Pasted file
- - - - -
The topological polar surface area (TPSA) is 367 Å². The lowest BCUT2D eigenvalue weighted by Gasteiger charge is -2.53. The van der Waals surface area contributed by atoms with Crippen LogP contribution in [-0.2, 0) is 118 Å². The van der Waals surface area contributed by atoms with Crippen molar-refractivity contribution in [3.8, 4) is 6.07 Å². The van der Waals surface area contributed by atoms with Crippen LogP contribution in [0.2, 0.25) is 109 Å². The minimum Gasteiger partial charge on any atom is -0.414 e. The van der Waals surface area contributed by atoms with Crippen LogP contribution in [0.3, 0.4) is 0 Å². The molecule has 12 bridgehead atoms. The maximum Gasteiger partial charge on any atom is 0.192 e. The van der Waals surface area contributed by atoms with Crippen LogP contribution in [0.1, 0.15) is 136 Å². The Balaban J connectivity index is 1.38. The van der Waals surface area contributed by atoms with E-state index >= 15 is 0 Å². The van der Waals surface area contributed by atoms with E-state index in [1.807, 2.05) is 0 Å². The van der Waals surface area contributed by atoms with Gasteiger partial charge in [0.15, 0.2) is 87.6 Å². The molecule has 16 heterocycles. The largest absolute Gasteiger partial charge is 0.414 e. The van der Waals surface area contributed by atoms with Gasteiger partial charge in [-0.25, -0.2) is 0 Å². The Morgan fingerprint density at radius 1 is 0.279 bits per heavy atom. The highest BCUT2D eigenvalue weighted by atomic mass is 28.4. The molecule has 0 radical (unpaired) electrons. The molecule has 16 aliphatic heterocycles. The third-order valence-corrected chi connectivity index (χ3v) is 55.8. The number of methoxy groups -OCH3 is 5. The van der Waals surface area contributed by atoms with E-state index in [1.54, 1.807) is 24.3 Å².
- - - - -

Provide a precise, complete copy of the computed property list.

The topological polar surface area (TPSA) is 367 Å². The lowest BCUT2D eigenvalue weighted by Gasteiger charge is -2.53. The van der Waals surface area contributed by atoms with Crippen LogP contribution in [-0.2, 0) is 118 Å². The van der Waals surface area contributed by atoms with Crippen molar-refractivity contribution in [3.8, 4) is 6.07 Å². The van der Waals surface area contributed by atoms with Crippen LogP contribution in [0.2, 0.25) is 109 Å². The minimum Gasteiger partial charge on any atom is -0.414 e. The van der Waals surface area contributed by atoms with Crippen LogP contribution in [0.3, 0.4) is 0 Å². The molecule has 12 bridgehead atoms. The maximum Gasteiger partial charge on any atom is 0.192 e. The van der Waals surface area contributed by atoms with Crippen LogP contribution in [0.1, 0.15) is 136 Å². The Balaban J connectivity index is 1.38. The van der Waals surface area contributed by atoms with E-state index >= 15 is 0 Å². The van der Waals surface area contributed by atoms with E-state index in [1.807, 2.05) is 0 Å². The van der Waals surface area contributed by atoms with Gasteiger partial charge in [0.15, 0.2) is 87.6 Å². The molecule has 16 heterocycles. The largest absolute Gasteiger partial charge is 0.414 e. The van der Waals surface area contributed by atoms with Gasteiger partial charge in [-0.25, -0.2) is 0 Å². The Morgan fingerprint density at radius 1 is 0.279 bits per heavy atom. The highest BCUT2D eigenvalue weighted by atomic mass is 28.4. The molecule has 0 radical (unpaired) electrons. The molecule has 16 aliphatic heterocycles. The third-order valence-corrected chi connectivity index (χ3v) is 55.8. The number of methoxy groups -OCH3 is 5. The van der Waals surface area contributed by atoms with E-state index in [1.54, 1.807) is 24.3 Å².